Where oh where was Willard Scott yesterday? Surely he would have twiddled the right dials on his weather machine to blow the storm clouds out of town Sunday morning so that the sun could have dried off the Capitol's west lawn. After all, this was the scheduled site of the National Symphony's final summer season performance. More important, this concert was to mark the departure of associate conductor Hugh Wolff, who after six years with the NSO will take over as music director of the New Jersey Symphony.

In Scott's absence, Plan B went into effect. The Kennedy Center Concert Hall was available, dry and already equipped with rest stations. Better still, the musicians and audience wouldn't have to endure the humidity and insects.

As it turned out, these "makeshift" quarters proved quite satisfactory indeed. The NSO played splendidly, giving Wolff the upbeat send-off he justly deserves.

The evening was a casual event, as the shirt-sleeves-and-shorts crowd (black socks, optional) took advantage of the festival seating arrangement. The program was a collection of sonic marvels, which the players presented in an aggressive fashion. Berlioz's Overture to "Benvenuto Cellini" received an especially vivid reading, with the brass and woodwinds taking top honors. Wolff and orchestra then promptly showed how potent a blend of color and dynamic control can be in Stravinsky's "Firebird" Suite.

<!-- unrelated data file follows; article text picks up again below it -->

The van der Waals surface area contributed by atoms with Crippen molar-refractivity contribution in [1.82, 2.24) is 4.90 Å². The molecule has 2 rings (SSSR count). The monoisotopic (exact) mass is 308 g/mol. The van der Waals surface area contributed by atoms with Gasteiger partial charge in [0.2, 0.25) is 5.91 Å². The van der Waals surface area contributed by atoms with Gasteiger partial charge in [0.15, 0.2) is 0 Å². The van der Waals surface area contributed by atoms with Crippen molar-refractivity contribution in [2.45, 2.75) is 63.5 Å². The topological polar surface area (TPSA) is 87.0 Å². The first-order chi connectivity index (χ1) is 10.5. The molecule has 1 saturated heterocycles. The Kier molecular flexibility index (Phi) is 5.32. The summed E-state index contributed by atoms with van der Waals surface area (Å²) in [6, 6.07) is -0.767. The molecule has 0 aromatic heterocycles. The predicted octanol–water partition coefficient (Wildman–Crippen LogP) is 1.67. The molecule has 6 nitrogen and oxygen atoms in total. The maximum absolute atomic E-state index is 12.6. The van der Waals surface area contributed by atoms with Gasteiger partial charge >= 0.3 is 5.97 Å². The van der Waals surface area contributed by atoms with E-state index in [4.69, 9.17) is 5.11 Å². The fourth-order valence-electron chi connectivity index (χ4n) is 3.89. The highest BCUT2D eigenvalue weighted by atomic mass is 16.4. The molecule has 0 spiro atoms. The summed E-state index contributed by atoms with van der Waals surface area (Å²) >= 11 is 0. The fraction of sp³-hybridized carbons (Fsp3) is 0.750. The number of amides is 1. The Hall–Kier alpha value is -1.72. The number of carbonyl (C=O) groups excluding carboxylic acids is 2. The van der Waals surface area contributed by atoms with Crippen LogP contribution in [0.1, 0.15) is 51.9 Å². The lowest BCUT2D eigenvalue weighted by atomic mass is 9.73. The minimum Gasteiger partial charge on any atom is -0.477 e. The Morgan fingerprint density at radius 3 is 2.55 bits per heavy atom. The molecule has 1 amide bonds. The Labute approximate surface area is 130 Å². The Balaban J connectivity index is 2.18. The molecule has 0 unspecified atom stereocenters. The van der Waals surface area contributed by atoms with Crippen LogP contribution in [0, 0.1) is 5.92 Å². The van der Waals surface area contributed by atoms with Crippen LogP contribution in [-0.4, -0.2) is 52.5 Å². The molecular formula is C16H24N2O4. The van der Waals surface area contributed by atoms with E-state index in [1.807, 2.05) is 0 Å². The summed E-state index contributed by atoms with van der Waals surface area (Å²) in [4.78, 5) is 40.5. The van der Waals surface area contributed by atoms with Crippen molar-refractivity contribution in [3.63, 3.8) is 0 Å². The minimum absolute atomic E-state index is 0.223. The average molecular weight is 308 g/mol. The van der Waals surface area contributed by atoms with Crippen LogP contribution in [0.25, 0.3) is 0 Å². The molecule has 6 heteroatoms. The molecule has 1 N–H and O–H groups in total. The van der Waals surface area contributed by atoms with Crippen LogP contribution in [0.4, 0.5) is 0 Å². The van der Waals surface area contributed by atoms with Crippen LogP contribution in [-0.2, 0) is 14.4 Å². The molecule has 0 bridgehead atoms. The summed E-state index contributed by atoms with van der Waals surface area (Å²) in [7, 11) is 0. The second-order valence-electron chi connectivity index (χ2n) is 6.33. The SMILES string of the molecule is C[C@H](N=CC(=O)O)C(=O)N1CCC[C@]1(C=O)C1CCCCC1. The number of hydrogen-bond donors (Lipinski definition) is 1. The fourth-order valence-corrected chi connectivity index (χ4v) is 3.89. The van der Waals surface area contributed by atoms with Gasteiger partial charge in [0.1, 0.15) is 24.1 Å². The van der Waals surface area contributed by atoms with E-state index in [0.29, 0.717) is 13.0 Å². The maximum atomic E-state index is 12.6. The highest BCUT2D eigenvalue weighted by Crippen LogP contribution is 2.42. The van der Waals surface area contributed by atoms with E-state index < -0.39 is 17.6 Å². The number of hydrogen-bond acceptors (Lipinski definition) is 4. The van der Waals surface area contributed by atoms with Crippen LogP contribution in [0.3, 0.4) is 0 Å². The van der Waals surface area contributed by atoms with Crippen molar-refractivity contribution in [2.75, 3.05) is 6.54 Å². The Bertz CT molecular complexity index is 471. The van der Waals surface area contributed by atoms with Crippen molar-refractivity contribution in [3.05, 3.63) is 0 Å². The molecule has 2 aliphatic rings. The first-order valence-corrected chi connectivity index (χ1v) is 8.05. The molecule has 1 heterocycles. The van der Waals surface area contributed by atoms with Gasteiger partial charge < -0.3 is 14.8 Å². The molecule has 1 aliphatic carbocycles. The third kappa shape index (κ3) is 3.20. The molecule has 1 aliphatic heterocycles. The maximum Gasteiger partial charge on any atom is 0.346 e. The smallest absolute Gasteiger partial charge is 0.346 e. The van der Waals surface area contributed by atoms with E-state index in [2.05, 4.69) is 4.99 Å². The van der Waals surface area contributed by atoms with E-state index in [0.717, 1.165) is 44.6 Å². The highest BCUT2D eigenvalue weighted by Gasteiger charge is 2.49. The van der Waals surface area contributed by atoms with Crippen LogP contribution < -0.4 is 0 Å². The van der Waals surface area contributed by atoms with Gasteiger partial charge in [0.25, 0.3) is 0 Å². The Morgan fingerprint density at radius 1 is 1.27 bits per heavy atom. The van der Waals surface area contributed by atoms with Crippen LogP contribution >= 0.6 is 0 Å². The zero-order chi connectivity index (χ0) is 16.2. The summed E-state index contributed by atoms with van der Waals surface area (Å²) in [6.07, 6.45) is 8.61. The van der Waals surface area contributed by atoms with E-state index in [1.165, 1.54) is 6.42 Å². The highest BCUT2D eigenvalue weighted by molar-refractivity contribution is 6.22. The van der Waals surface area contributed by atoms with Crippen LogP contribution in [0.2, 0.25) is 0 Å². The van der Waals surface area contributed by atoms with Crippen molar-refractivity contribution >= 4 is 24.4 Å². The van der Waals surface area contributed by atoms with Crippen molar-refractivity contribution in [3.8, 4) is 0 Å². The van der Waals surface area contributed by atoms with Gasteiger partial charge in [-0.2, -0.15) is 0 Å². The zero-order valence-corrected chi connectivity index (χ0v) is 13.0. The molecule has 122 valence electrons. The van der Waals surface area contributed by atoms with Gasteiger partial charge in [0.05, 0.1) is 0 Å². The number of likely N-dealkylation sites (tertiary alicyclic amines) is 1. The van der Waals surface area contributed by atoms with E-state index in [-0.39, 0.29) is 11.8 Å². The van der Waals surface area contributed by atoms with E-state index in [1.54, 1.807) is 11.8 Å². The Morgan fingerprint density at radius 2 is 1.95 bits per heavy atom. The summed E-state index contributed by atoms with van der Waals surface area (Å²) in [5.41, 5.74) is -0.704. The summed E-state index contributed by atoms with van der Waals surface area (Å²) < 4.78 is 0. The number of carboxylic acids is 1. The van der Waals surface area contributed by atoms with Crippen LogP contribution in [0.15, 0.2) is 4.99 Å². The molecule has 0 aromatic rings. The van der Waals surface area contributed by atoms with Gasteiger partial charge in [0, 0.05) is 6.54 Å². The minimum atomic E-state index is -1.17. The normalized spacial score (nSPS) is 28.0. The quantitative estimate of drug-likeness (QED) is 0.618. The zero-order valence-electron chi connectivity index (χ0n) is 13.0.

Music of America balanced the bill in true pops fashion. A medley of tantalizing George Gershwin and Cole Porter songs set feet tapping, as if anticipating Aaron Copland's "Hoedown," the last of four excerpts from "Rodeo." And what better way to finish things off than to call upon a Washington native, John Philip Sousa. A breath of brisk march air came under the headings "The Washington Post" and "Stars and Stripes Forever." Wolff stopped conducting briefly in the latter, giving a sly "look Ma, no hands" look over his shoulder during the piccolo solos. He laughed last and best, for the encore was also "Stars and Stripes."

Trite as it may sound, the obvious point made last night is that the NSO's loss is New Jersey's gain. But then the Garden State is just up the street. And Wolff figures to be a most welcome guest conductor here for many years to come.